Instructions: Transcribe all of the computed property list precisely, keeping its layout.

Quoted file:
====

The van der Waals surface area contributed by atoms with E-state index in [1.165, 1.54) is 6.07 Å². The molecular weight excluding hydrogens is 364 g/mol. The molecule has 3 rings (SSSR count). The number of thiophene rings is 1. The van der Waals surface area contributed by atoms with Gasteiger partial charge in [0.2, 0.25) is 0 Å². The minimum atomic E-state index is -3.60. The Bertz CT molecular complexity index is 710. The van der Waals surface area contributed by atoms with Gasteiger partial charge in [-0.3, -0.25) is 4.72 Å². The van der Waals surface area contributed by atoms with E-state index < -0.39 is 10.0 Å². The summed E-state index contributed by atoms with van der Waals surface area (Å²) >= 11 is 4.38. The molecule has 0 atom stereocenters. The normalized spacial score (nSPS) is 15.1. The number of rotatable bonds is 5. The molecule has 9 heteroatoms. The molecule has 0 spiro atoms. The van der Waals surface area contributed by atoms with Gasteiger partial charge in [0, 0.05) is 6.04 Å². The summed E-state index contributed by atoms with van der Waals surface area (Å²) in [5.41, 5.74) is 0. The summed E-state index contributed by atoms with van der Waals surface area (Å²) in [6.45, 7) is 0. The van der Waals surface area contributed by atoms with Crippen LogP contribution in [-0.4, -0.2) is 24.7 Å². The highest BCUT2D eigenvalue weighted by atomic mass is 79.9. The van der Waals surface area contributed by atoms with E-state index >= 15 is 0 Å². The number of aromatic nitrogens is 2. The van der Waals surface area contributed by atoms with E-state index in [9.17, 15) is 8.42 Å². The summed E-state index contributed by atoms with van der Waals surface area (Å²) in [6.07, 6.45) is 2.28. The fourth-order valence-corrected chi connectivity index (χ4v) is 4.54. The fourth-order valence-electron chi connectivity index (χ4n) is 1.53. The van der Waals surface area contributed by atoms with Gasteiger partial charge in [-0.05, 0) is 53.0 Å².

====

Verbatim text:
The van der Waals surface area contributed by atoms with E-state index in [1.165, 1.54) is 6.07 Å². The molecular weight excluding hydrogens is 364 g/mol. The molecule has 3 rings (SSSR count). The number of thiophene rings is 1. The van der Waals surface area contributed by atoms with Gasteiger partial charge in [0.2, 0.25) is 0 Å². The minimum atomic E-state index is -3.60. The Bertz CT molecular complexity index is 710. The van der Waals surface area contributed by atoms with Gasteiger partial charge in [-0.3, -0.25) is 4.72 Å². The van der Waals surface area contributed by atoms with E-state index < -0.39 is 10.0 Å². The summed E-state index contributed by atoms with van der Waals surface area (Å²) >= 11 is 4.38. The molecule has 0 atom stereocenters. The normalized spacial score (nSPS) is 15.1. The number of rotatable bonds is 5. The molecule has 9 heteroatoms. The molecule has 0 spiro atoms. The van der Waals surface area contributed by atoms with Gasteiger partial charge in [0, 0.05) is 6.04 Å². The summed E-state index contributed by atoms with van der Waals surface area (Å²) in [5.41, 5.74) is 0. The summed E-state index contributed by atoms with van der Waals surface area (Å²) in [6.45, 7) is 0. The van der Waals surface area contributed by atoms with Crippen LogP contribution in [-0.4, -0.2) is 24.7 Å². The highest BCUT2D eigenvalue weighted by atomic mass is 79.9. The van der Waals surface area contributed by atoms with E-state index >= 15 is 0 Å². The number of aromatic nitrogens is 2. The van der Waals surface area contributed by atoms with E-state index in [9.17, 15) is 8.42 Å². The summed E-state index contributed by atoms with van der Waals surface area (Å²) in [6.07, 6.45) is 2.28. The fourth-order valence-corrected chi connectivity index (χ4v) is 4.54. The fourth-order valence-electron chi connectivity index (χ4n) is 1.53. The van der Waals surface area contributed by atoms with Gasteiger partial charge in [-0.05, 0) is 53.0 Å².